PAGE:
April 1, 2018 // Narrative Yr. 4 Easter // First Congregational United Church of Christ, Ashland, Oregon // Rev. Christina G. Kukuk // “While It Was Still Dark”: John 20:1-10; John 20:11-18

Intro
While it was still dark… On the first day of the week, we are told that while it was still dark, Mary set out for the tomb. The week she’s just been through had been gory enough. Misunderstanding, betrayal, abandonment, abuse, suffering. It can be hard to imagine on a beautiful morning like this one, that what she’s just been through is some of the worst human beings can endure. It all ends with her teacher humiliated, publicly executed on a cross while most of his small company has scattered. A spear makes the final piercing, and the life drains from her teacher. They’d taken him down, anointed and wrapped him, and lain him in a fresh garden tomb, to prepare for the festival to come. But when Mary sets out, death had not yet passed over. It was still dark. (Pause)
I.
While it was still dark… and no one really yet believed her, Rachael Denhollander began telling her story. She began telling fellow gymnastic coaches that Larry Nassar, doctor to Olympic gymnasts for decades, abused little girls. She spoke up to keep what happened to her at 15 from happening to others. She spoke up because the people who should have held him accountable would not act. While it was still dark, in 2004, and then later in 2016 and 2017, Denhollander set out to open a tomb of violence and pain in her own trauma. Her testimony to investigative reporters first, and then these past months in court, opened a door that enabled 160 women eventually to speak up. On the day of sentencing, she stood in the court room and asked the court, and all of us listening, “How much is a little girl worth?” During her victim statement. Denhollander mentioned in passing that speaking up about sexual abuse, filing the police report, cost her her closest friends… and her church.(1) Nassar was sentenced to 175 years in prison. But when Denhollander first set out to tell her #metoo story, there was no guarantee that would happen. When she started to speak, it was still dark. (Pause)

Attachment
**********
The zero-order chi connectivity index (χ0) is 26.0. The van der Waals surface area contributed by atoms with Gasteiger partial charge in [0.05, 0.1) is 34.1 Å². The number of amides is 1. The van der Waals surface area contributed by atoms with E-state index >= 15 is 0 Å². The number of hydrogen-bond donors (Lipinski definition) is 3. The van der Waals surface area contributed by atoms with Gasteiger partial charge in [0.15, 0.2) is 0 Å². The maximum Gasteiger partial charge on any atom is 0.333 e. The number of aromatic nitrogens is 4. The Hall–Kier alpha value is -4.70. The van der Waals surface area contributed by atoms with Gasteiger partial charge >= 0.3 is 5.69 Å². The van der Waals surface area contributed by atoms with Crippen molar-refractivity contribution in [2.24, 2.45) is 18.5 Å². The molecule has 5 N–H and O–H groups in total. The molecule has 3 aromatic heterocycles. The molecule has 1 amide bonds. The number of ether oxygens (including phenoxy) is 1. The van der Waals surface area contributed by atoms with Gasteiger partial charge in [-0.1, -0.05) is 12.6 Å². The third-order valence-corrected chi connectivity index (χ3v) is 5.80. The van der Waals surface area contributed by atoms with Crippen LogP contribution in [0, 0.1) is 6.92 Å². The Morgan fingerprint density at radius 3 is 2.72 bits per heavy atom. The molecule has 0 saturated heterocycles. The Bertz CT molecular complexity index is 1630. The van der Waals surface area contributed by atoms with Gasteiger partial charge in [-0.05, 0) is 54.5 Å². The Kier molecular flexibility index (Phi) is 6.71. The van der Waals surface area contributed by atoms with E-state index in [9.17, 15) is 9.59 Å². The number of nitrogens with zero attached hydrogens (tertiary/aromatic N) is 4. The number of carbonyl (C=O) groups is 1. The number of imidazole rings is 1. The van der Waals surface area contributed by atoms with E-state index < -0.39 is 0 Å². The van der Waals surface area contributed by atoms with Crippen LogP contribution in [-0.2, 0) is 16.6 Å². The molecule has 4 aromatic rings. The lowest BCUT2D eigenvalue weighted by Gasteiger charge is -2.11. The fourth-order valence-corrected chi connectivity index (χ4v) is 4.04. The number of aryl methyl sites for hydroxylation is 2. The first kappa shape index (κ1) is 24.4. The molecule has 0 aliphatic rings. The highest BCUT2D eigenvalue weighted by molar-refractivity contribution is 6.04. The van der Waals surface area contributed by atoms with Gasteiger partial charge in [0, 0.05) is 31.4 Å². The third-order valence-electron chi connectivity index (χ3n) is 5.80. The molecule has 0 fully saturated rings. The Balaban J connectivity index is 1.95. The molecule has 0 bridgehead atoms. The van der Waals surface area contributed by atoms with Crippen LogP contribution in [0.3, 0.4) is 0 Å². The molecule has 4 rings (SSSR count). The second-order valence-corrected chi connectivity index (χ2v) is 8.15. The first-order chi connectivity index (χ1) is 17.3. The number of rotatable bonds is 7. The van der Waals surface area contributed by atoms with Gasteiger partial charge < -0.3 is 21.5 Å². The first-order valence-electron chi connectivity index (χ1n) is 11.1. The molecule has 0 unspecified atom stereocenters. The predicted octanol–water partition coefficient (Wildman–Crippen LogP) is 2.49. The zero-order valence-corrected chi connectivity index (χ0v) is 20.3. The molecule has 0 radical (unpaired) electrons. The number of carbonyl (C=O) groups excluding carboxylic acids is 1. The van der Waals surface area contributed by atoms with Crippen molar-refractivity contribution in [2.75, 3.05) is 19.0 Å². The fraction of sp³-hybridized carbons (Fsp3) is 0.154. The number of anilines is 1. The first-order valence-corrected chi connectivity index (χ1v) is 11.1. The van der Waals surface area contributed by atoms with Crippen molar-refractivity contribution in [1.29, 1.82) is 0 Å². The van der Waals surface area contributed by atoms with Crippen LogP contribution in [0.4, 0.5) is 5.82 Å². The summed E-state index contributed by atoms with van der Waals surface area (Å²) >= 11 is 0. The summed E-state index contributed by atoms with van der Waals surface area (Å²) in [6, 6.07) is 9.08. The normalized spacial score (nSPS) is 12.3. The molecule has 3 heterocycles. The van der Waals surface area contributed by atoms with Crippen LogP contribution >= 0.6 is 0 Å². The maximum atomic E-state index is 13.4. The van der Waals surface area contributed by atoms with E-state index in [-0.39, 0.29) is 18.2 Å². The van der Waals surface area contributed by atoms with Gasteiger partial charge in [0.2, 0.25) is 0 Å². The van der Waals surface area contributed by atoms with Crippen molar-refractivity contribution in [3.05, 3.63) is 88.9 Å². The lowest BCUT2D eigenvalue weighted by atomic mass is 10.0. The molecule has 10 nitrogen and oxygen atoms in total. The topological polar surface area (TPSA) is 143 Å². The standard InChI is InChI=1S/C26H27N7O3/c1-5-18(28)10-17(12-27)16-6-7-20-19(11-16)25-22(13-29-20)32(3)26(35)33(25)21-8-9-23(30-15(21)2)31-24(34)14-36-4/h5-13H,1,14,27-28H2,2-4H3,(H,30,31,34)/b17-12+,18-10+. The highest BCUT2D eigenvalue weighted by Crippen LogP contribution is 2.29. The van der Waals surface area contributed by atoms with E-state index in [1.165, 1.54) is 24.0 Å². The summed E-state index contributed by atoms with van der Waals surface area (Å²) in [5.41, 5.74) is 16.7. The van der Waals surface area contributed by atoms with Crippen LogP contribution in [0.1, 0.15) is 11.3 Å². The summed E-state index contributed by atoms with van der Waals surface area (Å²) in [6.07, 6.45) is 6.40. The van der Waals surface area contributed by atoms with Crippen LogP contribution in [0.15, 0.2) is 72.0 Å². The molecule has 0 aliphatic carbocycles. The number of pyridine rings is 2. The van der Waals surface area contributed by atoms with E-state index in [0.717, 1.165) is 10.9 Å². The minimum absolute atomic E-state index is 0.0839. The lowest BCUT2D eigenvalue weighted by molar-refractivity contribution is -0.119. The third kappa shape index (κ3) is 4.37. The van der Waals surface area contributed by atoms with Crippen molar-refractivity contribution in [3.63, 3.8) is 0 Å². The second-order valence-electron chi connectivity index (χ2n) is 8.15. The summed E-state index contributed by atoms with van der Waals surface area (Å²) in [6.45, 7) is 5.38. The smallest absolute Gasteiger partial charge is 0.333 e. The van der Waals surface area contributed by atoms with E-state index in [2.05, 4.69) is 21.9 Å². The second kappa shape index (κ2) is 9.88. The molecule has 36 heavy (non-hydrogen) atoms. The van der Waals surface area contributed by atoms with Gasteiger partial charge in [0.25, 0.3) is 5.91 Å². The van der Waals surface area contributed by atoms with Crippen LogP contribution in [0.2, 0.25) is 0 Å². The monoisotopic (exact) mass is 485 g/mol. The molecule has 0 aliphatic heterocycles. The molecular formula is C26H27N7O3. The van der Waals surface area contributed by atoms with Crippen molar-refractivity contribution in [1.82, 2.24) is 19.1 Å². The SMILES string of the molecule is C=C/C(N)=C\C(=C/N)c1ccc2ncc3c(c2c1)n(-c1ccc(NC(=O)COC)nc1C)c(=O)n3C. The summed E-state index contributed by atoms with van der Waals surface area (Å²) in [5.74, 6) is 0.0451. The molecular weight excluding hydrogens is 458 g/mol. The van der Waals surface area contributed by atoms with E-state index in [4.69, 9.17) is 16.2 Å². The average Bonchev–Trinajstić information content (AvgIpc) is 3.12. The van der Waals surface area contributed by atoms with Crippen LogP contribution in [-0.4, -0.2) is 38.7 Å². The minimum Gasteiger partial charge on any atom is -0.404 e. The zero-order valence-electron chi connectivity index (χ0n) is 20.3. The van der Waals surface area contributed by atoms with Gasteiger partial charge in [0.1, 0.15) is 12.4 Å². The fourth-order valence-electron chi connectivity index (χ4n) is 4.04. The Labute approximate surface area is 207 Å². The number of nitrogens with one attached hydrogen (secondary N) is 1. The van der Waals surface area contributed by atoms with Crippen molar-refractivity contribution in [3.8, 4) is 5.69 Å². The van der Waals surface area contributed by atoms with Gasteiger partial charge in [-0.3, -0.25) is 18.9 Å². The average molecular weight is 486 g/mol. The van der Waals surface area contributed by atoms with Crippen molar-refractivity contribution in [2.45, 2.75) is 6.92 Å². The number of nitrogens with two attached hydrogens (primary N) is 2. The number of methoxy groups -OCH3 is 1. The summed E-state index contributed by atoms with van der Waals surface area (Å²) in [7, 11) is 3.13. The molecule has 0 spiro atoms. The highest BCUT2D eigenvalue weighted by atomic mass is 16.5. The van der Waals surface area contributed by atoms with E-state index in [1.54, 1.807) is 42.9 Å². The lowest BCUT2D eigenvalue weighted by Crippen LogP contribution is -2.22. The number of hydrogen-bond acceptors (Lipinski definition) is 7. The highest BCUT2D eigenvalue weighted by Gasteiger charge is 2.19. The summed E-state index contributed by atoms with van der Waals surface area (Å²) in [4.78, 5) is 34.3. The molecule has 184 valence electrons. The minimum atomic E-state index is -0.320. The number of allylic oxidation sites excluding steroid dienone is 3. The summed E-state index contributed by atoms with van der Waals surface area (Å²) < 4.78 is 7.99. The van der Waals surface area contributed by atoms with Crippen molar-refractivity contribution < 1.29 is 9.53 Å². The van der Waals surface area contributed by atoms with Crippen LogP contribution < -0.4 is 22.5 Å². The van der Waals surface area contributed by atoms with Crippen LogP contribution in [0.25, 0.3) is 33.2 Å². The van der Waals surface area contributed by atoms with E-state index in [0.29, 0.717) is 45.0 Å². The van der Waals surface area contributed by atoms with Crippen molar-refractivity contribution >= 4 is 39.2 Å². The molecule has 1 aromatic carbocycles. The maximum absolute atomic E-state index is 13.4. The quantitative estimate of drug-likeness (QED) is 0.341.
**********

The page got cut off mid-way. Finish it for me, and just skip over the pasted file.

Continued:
I.
We set out this week, while it was still dark, to tell a story of shared suffering, both from 2,000 ago and from now, in 2018. This Passion story is a big chunk of what matters to the Gospel storytellers, Matthew, Mark, Luke, and John, and the story they want to tell us about Jesus. They devote more time and space to this one week of Jesus’ life, and agree on more points among the four of them than on any other part of the story. There are at least 7 theories about how all of this works, how Jesus “saves” us. Since it’s Easter morning, I’m not going to inflict them all on you. But, for a long time, I’ve emphasized that this cross business in large part is God uniting with us in our suffering, enduring the worst humans can dish out and showing us we are not alone. This is God in the black, female flesh of Tarana Burke, wanting to encourage other women victimized by sexual abuse. This is God in 11-year-old Naomi Wadler speaking on the National Mall in the March for Our Lives. This is God in the pierced body of Stephon Clark, bleeding out in his own back yard. This is God saying #metoo. (Pause)
Trans.

But as we were journeying this past week through all of this shared suffering, what became clear is that if the final word of our Christian story is that Jesus was a human just like me, we’ve stopped short of the surprise ending. We’ve shortchanged the punch line. To the victim telling her #metoo story, “Jesus suffers with me” comforts but falls short of help. (Pause)
I.